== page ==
River Wide : An Uncertain Future for Salmon & the Skeena River

River Wide is a fly fishing film about the Skeena River and a current environmental issue that threatens the entire west coast salmon population; the Petronas (LNG) liquid natural gas facility on Lelu Island at the base of the Skeena River.

 

The estuary is the ecosystem where juvenile salmon make the physiologically challenging transition from fresh-to salt-water. Because all salmon must travel through the estuary, they rely on this habitat, even if they spawn hundreds of kilometers upriver. Thus, a productive and intact Skeena River estuary supports salmon populations that support fisheries that operate throughout the watershed.

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Science has found that estuary ecosystem health is connected to salmon population vitality. Previous research has documented that loss of estuary habitat leads to dramatically lower survival of salmon. A study of 27 estuaries in western North America found that Chinook salmon survival was 1/3 lower in degraded estuaries compared to pristine estuaries.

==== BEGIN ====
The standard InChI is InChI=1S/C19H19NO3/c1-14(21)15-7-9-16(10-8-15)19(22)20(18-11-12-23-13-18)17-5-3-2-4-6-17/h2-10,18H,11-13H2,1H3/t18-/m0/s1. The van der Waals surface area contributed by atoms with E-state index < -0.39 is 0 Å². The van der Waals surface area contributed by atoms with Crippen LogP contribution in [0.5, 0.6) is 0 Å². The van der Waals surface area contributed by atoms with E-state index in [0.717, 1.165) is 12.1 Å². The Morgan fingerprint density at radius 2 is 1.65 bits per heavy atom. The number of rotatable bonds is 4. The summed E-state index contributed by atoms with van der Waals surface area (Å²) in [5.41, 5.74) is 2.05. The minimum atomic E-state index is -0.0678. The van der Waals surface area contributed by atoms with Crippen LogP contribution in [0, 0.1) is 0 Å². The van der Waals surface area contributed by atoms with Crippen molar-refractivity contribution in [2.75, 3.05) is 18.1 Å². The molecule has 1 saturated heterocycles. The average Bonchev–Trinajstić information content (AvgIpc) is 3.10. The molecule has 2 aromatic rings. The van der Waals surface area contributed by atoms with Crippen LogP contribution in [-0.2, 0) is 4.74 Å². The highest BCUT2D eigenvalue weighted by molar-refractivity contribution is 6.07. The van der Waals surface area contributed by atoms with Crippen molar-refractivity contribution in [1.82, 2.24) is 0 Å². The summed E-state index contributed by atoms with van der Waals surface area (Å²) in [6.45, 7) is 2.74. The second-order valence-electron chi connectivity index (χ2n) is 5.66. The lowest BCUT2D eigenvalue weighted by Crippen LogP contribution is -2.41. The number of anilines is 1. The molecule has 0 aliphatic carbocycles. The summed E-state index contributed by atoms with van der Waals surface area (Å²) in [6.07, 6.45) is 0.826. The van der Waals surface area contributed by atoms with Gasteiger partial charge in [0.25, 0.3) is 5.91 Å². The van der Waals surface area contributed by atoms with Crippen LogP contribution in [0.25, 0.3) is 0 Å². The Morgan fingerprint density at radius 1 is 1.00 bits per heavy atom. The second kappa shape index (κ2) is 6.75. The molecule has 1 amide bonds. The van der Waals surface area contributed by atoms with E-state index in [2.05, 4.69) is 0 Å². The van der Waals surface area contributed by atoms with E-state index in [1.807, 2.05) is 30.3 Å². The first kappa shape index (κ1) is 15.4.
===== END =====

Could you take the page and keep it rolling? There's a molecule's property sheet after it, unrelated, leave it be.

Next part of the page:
“If they were trying to find the worst possible site to put it in terms of impacts to salmon and other species, they’ve found it.”

Along with the water and air pollution at the estuary, the pipeline would cross over 1,000 watercourses and with more than 40 ruptures in Canada in the past 25 years, the risk of environmental contamination is high.

LNG facilities also emit nitrogen oxide leading to smog and particulate matter that can cause asthma, chronic bronchitis, emphysema, cardiovascular disease and acid rain.

As of October 2, 2015, the Petronas proposal is still moving forward, but is facing enormous resistance from lax Kw’alaams first nations members, who are occupying Lelu Island and exercising their rights to the land.

To learn more about how to block this LNG project from moving into the Skeena watershed add your name to the Lelu Declaration, get informed, get active, talk to your local politicians and share as much as you can.

 


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